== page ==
| 13.6°C Dublin

Parched Europe: Grain crops, power stations and rivers are choked by heat

Close

A barge navigates low water levels on the Waal River, Netherlands. Photograph: Peter Boer/Bloomberg

A barge navigates low water levels on the Waal River, Netherlands. Photograph: Peter Boer/Bloomberg

A barge navigates low water levels on the Waal River, Netherlands. Photograph: Peter Boer/Bloomberg

Searing temperatures are shrivelling maize crops across Europe, in the latest sign of a deepening crisis that spans everything from Rhine River transport to Spanish olive growers.

Sown in the spring, maize is under stress due to a lack of rain as the region struggles with rolling heat waves.

Three-quarters of Romania, Europe’s biggest producer, is affected by drought of varying severity, while major grower France had its driest July on record.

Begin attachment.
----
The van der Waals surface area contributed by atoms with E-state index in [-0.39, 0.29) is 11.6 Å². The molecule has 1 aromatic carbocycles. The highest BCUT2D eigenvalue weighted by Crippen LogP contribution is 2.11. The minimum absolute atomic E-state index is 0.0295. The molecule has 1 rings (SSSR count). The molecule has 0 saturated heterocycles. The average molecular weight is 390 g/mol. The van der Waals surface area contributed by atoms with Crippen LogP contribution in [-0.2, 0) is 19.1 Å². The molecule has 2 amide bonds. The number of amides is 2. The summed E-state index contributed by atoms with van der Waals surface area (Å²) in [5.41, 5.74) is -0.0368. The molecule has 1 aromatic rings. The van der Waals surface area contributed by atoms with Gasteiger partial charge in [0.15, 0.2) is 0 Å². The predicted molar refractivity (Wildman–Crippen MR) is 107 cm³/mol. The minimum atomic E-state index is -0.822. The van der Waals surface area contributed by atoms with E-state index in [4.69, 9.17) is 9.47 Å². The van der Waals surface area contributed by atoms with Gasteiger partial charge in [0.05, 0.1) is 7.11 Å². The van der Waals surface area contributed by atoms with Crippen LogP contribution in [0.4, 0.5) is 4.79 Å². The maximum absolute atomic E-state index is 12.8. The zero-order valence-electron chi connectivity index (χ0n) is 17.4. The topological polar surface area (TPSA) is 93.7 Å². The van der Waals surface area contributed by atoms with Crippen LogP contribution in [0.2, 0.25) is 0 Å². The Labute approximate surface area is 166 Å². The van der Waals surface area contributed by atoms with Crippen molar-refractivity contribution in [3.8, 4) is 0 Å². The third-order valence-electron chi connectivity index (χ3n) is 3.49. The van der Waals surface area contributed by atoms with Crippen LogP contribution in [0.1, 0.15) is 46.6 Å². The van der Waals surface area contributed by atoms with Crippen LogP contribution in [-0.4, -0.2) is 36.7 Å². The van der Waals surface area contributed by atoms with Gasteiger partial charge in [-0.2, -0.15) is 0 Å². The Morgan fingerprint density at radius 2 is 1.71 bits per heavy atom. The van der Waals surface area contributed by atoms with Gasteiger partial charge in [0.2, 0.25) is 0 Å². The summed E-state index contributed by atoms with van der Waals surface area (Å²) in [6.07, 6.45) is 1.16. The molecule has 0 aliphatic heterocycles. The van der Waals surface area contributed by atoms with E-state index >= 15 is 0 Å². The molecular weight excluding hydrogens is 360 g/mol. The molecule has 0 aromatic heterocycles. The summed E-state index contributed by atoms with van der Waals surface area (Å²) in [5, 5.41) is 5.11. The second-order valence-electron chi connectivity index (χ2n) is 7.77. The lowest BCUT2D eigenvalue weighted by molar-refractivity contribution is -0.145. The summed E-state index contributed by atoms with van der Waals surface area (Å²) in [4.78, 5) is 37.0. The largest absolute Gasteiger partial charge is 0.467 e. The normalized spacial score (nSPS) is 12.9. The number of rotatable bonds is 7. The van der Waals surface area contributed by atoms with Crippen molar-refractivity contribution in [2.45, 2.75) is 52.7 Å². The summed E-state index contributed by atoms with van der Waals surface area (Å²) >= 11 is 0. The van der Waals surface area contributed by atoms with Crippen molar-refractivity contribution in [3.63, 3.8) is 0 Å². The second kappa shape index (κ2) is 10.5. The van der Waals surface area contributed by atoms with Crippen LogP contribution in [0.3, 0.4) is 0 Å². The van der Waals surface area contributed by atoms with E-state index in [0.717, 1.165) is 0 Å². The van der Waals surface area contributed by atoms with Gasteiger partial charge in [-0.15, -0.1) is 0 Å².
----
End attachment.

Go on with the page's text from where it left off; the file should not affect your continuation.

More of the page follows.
Farmers in parts of eastern Germany could lose their entire crop.

“Last weekend, I saw fields where the corn was just above my knees,” said Helmut Messner of the German grower committee. 

“It’s partially already brown, so there is no photosynthesis, because the leaves are already dead. Usually at this time of year it’s 2.5 to 3 metres tall.”

Europe’s fields are the latest casualties of weeks of dry, hot weather that has also sharply reduced water flows in key rivers, such as the Rhine, Rhone, Danube and Po.

That’s crippling both irrigation and navigation, curbing coal transport and French nuclear output just as Europe tries to cut its dependence on Russian gas.

Moscow’s invasion has also throttled shipments of maize from Ukraine as the intense summer heat curbs the European Union’s own crop.

Business Newsletter

Read the leading stories from the world of business.

This field is required


Most Watched





Privacy